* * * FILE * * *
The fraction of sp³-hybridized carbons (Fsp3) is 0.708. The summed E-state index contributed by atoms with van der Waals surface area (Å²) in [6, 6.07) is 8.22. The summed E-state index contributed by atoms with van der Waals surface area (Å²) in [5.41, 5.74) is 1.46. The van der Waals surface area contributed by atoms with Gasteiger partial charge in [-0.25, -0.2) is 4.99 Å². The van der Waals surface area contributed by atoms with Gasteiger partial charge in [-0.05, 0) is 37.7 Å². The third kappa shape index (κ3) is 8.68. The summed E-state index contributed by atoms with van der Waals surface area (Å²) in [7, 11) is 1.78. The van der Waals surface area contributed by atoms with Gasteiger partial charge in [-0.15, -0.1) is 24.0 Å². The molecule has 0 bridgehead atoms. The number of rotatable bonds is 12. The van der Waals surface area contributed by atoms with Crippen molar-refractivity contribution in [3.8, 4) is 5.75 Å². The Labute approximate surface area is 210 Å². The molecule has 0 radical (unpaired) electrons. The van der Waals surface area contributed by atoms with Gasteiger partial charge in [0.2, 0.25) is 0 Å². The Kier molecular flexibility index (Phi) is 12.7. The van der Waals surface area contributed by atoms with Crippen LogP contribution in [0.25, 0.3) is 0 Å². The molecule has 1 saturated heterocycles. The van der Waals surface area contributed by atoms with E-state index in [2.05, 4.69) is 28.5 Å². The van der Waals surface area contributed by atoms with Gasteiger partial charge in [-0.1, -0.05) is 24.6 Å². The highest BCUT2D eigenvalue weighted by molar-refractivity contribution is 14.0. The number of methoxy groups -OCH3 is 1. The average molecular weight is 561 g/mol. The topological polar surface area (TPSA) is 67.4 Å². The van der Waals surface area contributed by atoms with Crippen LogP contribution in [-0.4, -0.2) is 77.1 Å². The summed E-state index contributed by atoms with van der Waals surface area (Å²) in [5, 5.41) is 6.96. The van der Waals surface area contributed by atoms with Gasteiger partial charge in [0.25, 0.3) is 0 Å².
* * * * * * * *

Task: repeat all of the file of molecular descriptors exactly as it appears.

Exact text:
The fraction of sp³-hybridized carbons (Fsp3) is 0.708. The summed E-state index contributed by atoms with van der Waals surface area (Å²) in [6, 6.07) is 8.22. The summed E-state index contributed by atoms with van der Waals surface area (Å²) in [5.41, 5.74) is 1.46. The van der Waals surface area contributed by atoms with Gasteiger partial charge in [-0.25, -0.2) is 4.99 Å². The van der Waals surface area contributed by atoms with Gasteiger partial charge in [-0.05, 0) is 37.7 Å². The third kappa shape index (κ3) is 8.68. The summed E-state index contributed by atoms with van der Waals surface area (Å²) in [7, 11) is 1.78. The van der Waals surface area contributed by atoms with Gasteiger partial charge in [-0.15, -0.1) is 24.0 Å². The molecule has 0 bridgehead atoms. The number of rotatable bonds is 12. The van der Waals surface area contributed by atoms with Crippen molar-refractivity contribution in [3.8, 4) is 5.75 Å². The Labute approximate surface area is 210 Å². The molecule has 0 radical (unpaired) electrons. The van der Waals surface area contributed by atoms with Gasteiger partial charge in [0.2, 0.25) is 0 Å². The Kier molecular flexibility index (Phi) is 12.7. The van der Waals surface area contributed by atoms with Crippen LogP contribution in [0.25, 0.3) is 0 Å². The molecule has 1 saturated heterocycles. The van der Waals surface area contributed by atoms with E-state index in [2.05, 4.69) is 28.5 Å². The van der Waals surface area contributed by atoms with Gasteiger partial charge in [-0.1, -0.05) is 24.6 Å². The highest BCUT2D eigenvalue weighted by molar-refractivity contribution is 14.0. The number of methoxy groups -OCH3 is 1. The average molecular weight is 561 g/mol. The topological polar surface area (TPSA) is 67.4 Å². The van der Waals surface area contributed by atoms with Crippen LogP contribution in [-0.4, -0.2) is 77.1 Å². The summed E-state index contributed by atoms with van der Waals surface area (Å²) in [5, 5.41) is 6.96. The van der Waals surface area contributed by atoms with Gasteiger partial charge in [0.25, 0.3) is 0 Å².